Morelet crocodile in the Chiquibul
The Chiquibul is best known for its macaws but there are a diverse number of other amazing wildlife species. But no need to be afraid – since wild animals are traditionally not aggressive unless you bother or threaten them. This is the morelet crocodile. Due to the dam structure in the Chalillo Lake, this is but one of the species that has been increasing in numbers.
The Morelet’s crocodile, AKA the Mexican crocodile or Cocodrilo de Pantano, is a relatively small crocodilyan species distributed along the eastern coastal plains of Mexico and the Yucatan Peninsula, northern and eastern Guatemala, and Belize. Before they were accepted as a separate species in 1920, the Morelet’s crocodile was often confused with the American crocodile species, especially hybrid individuals as hybridization is a natural phenomenon between the two species.
Morelet’s Crocodile are generally limited to a few areas in the coastal lowlands of Belize. They have been seen at the higher elevations of southern Belize. These often shy and timid crocodiles were once heavily hunted in Belize for its hide; and, their numbers have rebounded after the passing of the Wildlife Protection Act.
The Morelet’s Crocodile preys on aquatic invertebrates, fish, small mammals and birds. Morelet's Crocodiles usually grow to about 3 meters in length – it is the smallest of the two crocodiles species living in Belize.
The Morelet's crocodile inhabits freshwater rivers, swamps, ponds and lakes in forested areas found in Mexico, Belize and Guatemala.
The Morelet's crocodile is a modest size reptile reaching 300 cm in length and can weigh up to 58000 g. It is dark greyish-brown in color with dark spots and bands on the body and tail. Juveniles are brighter yellow in color with black banding. The crocodile has a long tail and short legs which makes it an excellent swimmer. Its iris is silvery brown in color protected by a special and clear eyelid called the nictitating membrane; this gives the crocodile the ability to see underwater.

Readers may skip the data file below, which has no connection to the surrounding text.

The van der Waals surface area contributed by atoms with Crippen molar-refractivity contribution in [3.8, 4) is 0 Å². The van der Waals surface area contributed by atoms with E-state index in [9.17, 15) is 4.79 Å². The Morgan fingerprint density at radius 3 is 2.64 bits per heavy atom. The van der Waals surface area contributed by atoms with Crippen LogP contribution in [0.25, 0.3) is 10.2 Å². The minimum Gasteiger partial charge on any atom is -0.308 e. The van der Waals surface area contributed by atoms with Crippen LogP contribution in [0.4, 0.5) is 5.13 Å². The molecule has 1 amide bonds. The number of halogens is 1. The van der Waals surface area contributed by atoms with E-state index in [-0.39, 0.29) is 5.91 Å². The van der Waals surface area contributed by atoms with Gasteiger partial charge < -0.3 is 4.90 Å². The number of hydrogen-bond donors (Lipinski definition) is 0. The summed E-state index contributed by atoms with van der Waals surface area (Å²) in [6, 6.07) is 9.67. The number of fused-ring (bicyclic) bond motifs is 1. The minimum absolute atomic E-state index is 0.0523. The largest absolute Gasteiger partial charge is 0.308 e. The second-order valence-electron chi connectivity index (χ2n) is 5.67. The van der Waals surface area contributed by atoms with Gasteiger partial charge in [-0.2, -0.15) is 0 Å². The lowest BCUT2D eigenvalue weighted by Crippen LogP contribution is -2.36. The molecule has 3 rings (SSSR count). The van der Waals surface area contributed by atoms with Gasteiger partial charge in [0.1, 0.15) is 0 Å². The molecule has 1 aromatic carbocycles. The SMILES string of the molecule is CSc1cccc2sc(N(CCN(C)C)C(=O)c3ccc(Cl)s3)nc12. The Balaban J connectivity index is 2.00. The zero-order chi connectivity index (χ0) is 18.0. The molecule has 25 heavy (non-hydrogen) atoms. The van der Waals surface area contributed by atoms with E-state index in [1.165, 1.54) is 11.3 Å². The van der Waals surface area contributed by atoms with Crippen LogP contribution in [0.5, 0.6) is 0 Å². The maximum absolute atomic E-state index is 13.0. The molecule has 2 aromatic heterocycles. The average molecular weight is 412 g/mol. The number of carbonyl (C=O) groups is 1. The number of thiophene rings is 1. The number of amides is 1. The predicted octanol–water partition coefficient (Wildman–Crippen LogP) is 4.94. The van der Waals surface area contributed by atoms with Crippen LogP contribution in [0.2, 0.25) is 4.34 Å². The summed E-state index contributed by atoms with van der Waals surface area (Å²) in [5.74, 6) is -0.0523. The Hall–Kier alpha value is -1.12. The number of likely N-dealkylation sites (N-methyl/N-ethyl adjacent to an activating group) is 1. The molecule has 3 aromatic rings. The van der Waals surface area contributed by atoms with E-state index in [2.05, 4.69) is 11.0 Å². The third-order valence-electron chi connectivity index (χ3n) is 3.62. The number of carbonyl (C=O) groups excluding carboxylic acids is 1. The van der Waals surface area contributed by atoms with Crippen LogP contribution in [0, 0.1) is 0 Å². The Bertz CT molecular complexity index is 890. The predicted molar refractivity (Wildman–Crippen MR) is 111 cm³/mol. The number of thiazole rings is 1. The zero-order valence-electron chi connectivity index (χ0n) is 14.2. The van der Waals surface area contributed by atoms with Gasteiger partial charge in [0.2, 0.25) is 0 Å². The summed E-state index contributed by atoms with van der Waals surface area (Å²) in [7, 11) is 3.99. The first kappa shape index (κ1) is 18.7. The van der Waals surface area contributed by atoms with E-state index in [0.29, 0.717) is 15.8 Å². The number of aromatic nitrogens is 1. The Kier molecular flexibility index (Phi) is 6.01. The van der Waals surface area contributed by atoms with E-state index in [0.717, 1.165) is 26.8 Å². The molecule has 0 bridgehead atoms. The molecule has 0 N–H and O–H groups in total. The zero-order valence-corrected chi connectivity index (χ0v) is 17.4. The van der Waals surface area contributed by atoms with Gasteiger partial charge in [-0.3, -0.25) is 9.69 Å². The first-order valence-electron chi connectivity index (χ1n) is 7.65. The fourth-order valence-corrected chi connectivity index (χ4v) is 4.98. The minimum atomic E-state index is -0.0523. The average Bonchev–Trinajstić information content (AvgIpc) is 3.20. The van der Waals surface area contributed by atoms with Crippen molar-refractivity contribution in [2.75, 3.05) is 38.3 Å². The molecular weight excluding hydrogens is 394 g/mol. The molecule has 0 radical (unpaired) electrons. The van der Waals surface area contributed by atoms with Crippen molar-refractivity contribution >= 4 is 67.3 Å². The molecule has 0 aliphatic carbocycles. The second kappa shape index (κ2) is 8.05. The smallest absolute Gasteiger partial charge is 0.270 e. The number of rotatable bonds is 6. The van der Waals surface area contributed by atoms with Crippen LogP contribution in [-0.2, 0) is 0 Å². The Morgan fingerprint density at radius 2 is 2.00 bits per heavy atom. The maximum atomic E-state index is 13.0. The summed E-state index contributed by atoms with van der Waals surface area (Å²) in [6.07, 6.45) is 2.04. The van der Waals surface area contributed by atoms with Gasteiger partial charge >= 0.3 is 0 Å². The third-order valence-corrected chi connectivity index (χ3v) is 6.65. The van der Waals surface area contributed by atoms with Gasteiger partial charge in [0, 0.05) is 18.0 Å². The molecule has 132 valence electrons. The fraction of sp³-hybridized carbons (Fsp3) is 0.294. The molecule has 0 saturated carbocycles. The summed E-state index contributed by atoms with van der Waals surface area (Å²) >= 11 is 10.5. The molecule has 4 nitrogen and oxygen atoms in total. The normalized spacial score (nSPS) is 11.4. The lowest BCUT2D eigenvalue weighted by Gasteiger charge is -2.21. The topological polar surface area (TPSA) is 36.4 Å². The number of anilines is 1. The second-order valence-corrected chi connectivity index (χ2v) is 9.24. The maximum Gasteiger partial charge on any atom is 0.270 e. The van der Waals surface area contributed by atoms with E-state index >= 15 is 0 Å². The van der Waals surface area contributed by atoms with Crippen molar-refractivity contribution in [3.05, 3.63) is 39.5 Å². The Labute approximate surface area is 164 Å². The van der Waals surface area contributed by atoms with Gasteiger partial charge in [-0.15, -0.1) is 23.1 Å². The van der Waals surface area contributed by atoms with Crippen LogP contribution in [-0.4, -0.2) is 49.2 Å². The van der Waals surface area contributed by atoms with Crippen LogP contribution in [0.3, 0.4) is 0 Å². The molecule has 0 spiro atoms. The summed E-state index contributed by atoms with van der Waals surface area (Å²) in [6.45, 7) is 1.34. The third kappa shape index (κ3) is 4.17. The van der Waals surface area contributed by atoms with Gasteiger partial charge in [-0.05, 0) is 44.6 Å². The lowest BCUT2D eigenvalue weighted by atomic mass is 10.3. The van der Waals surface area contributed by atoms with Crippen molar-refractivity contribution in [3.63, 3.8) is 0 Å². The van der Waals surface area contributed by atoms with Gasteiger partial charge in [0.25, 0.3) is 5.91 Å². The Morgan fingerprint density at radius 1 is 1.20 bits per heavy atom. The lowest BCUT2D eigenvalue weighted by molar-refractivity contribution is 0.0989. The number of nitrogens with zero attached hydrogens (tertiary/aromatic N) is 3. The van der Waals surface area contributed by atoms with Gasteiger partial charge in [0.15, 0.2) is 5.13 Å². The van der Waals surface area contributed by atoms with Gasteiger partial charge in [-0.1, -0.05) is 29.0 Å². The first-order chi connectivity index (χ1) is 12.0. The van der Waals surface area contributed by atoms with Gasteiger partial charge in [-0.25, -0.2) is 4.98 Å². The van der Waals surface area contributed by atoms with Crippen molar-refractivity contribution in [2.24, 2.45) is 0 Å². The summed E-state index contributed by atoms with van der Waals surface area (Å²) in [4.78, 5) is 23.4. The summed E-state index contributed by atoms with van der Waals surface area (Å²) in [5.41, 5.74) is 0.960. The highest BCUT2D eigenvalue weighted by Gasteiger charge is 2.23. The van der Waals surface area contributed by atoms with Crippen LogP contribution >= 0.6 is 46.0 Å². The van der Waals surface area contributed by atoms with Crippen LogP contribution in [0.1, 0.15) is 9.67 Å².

The Morelet's crocodile prefers to be in the water, but can also travel on land. It is a nocturnal and carnivorous reptile, which feeds on aquatic invertebrates, small mammals, reptiles, fish and birds. Its body scales have sense organs that detect salinity pressure and vibrations when submerged in the water.
Many have seen the crocodile with its mouth wide open and it may seem aggressive but that is how it cools off, as they sweat through their mouth.
Adult Morelet’s crocodiles have similar colors to the American crocodile but the body tends to have a darker-grayish brown with darker bands and spots. An adult male Morelet’s crocodile can reach 3.5m in length, and hatchlings are born between 25-30cm. Nesting season here in Belize is between May and June. The females will build a large mound nest with fresh and decomposing vegetation and lay 20-50 eggs at the end of the dry season. The incubation period lasts 75-85 days; hatching occurs between August and September when the wet season is at its peak.
Before the year 1981, this species was severely depleted by hunting due to the high quality of the skin. After the Wildlife Protection Act was passed in 1981, the population of this species increased and can now be found in most lowland interior rivers and ponds in Belize. In 2020, the IUCN lists the Morelet’s crocodile as ‘least concern’ on their list of endangered species – a testament to the conservation efforts since the 1980s.
Photograph by FCD Belize
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